The purpose of the variety of primary sources is to appeal to different multiple intelligences and varying English language levels. Not only does the kinesthetic aspect of the gallery walk tap into a rarely used intelligence, but it also encourages intrapersonal processing between students. The photographs allow English learners to meaningfully participate in the learning process alongside their peers. Teachers can allow students as little or as much time as the class period and student dynamic allows for.

We recommend an activity from Facing History, Facing Ourselves. These are their Big Paper instructions: Big Paper Strategy from facing History and Ourselves 


1. Select a stimulus for discussion.

First, you will need to select the “stimulus” — the material that students will respond to. A stimulus might consist of questions, quotations, historical documents, or excerpts from novels, poetry, or images. Groups can all be given the same stimulus for discussion, but more often they are each given a different text related to the same theme. This activity works best when students are working in pairs or triads. Each group also needs a sheet of big poster paper that can fit a written conversation and added comments. In the middle of each of these, tape or write the “stimulus” (image, quotation, excerpt, etc.) that will be used to spark the students’ discussion.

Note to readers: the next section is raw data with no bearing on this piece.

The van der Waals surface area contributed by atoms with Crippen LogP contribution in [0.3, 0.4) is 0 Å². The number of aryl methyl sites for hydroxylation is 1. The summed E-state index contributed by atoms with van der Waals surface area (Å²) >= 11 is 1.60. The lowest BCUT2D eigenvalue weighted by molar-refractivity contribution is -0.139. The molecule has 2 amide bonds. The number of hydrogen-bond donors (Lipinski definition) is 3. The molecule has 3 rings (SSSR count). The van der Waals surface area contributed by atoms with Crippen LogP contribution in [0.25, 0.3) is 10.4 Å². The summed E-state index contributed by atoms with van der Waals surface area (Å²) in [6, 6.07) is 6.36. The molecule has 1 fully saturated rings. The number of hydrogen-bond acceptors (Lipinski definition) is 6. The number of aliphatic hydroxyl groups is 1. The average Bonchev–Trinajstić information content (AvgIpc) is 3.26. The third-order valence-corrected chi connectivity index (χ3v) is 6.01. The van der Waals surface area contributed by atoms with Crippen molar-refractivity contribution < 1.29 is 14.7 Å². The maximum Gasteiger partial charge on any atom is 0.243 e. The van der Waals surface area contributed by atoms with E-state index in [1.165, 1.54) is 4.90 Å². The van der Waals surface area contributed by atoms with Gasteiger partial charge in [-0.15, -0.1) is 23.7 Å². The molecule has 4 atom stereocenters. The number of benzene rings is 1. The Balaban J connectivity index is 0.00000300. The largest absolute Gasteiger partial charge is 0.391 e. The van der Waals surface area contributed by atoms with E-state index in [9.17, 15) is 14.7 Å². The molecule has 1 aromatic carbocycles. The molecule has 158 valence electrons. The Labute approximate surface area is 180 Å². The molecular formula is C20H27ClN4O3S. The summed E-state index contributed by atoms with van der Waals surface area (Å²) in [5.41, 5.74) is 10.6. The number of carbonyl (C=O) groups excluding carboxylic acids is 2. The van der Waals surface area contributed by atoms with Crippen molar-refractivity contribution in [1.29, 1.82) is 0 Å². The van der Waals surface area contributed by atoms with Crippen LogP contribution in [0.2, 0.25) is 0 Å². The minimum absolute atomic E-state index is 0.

2. Prepare students.

Inform the class that this activity will be completed in silence. All communication is done in writing. Students should be told that they will have time to speak in pairs and in the large groups later. Go over all of the instructions at the beginning so that they do not ask questions during the activity. Also, before the activity starts, the teacher should ask students if they have questions, to minimize the chance that students will interrupt the silence once it has begun. You can also remind students of their task as they begin each new step.